A few weeks ago, I was staring at all of the clothes in my closet, trying to decide what to wear. At the far side of the closet are things that are worn infrequently, or things that aren’t mine but couldn’t be parted with for one reason or another. Brad’s high school graduation gown is there. We had to buy it before the years when the school decided to just rent them. Kacey’s prom dresses are there too.
There was something else at that far end of the closet. It has been there for years. I’ve looked at it a million times and can’t believe it hadn’t occurred to me before now. It was one of the many memories that Grandma T made for me while she was still here with us – a cream-colored, lovingly crafted cape. My memory might be fuzzy on exactly when she gave this to me, but I know I was young, in my grade school years, I’m sure. And I know I didn’t appreciate it at the time. I didn’t wear it often, either because I was pretty much a tomboy who would rather wear her Smokey the Bear sweatshirt, or because my mom was afraid I’d ruin the cape while in the midst of my tomboy pursuits. Years ago, after I was married and living in a house of my own, Mom gave the cape to me to keep. I wasn’t sure what I’d do with it, but Grandma T had made it for me. She was long gone by that time and I couldn’t stand the idea of giving it up. So it has hung in the closet, unused all of these years, until that day a few weeks ago.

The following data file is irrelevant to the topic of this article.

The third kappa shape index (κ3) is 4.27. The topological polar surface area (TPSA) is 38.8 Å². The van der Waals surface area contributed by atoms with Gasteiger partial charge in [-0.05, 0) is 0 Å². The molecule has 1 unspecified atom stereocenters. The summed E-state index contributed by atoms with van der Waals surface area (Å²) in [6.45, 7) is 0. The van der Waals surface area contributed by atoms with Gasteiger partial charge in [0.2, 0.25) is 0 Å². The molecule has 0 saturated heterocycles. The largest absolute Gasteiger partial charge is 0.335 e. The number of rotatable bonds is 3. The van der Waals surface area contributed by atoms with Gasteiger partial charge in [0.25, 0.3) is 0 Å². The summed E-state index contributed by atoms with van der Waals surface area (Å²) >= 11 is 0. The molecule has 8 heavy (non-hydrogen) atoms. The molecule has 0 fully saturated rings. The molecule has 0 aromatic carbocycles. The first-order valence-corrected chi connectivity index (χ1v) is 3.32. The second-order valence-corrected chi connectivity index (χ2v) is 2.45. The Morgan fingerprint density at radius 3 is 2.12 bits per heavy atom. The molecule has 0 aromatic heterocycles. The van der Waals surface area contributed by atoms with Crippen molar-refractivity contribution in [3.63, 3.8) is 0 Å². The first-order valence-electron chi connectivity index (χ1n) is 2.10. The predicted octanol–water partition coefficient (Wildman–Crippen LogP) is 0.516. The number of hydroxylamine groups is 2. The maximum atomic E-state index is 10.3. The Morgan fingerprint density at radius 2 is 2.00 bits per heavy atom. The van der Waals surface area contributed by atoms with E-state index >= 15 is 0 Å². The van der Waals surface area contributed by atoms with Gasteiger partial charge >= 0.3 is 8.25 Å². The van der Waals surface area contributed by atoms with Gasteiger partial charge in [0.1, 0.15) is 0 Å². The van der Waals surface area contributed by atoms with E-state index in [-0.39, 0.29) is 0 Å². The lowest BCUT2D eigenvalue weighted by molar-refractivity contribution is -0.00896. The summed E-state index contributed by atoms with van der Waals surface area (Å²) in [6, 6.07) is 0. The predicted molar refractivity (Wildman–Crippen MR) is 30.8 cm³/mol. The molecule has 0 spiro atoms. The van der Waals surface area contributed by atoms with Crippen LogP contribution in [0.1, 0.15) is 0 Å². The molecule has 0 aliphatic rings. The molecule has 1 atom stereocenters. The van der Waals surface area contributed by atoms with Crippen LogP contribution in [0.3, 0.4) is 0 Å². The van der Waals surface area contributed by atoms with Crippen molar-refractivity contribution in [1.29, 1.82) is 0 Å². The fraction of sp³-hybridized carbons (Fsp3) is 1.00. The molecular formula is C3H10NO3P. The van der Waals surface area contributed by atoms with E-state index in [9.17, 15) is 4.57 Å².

I pulled it out and wrapped it around my shoulders. The cape had been made for a child, but it was still plenty big enough to wrap around my adult shoulders and cover my adult arms. I knew how I would keep warm at work whenever the chills set in from then on.
There are so many times I’ve been reminded of and missed my Grandma T. She loved her family so dearly. She was so quick to dole out praise and so generous with her heart. She was “home” to all of her daughters, sons-in-law and grandchildren. Even as kids, the world could be such a difficult place, but when we were in the company of our grandparents, everything seemed simple and easy. How could we not miss Grandma T every single day? There are times I still hear her calling me Honey Girl and I still miss how she wrapped her arms around me and hugged me so tightly. Now I have a daily reminder of Grandma T to put a smile on my face. And I’ll bet she’d love the fact that her tomboy granddaughter is finally so happy to wear the beautiful cape she made.